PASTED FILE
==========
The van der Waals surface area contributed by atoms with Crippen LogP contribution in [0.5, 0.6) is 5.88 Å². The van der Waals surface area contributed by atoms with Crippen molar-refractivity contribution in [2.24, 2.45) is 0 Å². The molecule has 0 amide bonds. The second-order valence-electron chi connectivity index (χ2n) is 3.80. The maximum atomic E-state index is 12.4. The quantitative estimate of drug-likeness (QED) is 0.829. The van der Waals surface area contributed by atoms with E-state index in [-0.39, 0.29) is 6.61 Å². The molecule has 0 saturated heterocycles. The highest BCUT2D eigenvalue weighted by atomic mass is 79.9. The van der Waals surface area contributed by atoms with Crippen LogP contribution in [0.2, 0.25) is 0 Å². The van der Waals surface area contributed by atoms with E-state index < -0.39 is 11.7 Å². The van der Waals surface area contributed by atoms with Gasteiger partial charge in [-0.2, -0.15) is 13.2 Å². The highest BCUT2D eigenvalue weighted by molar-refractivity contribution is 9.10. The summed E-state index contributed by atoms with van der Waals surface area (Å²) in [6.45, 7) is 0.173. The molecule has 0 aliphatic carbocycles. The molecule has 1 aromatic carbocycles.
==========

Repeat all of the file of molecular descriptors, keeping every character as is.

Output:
The van der Waals surface area contributed by atoms with Crippen LogP contribution in [0.5, 0.6) is 5.88 Å². The van der Waals surface area contributed by atoms with Crippen molar-refractivity contribution in [2.24, 2.45) is 0 Å². The molecule has 0 amide bonds. The second-order valence-electron chi connectivity index (χ2n) is 3.80. The maximum atomic E-state index is 12.4. The quantitative estimate of drug-likeness (QED) is 0.829. The van der Waals surface area contributed by atoms with E-state index in [-0.39, 0.29) is 6.61 Å². The molecule has 0 saturated heterocycles. The highest BCUT2D eigenvalue weighted by atomic mass is 79.9. The van der Waals surface area contributed by atoms with Crippen LogP contribution in [0.2, 0.25) is 0 Å². The van der Waals surface area contributed by atoms with E-state index < -0.39 is 11.7 Å². The van der Waals surface area contributed by atoms with Gasteiger partial charge in [-0.2, -0.15) is 13.2 Å². The highest BCUT2D eigenvalue weighted by molar-refractivity contribution is 9.10. The summed E-state index contributed by atoms with van der Waals surface area (Å²) in [6.45, 7) is 0.173. The molecule has 0 aliphatic carbocycles. The molecule has 1 aromatic carbocycles.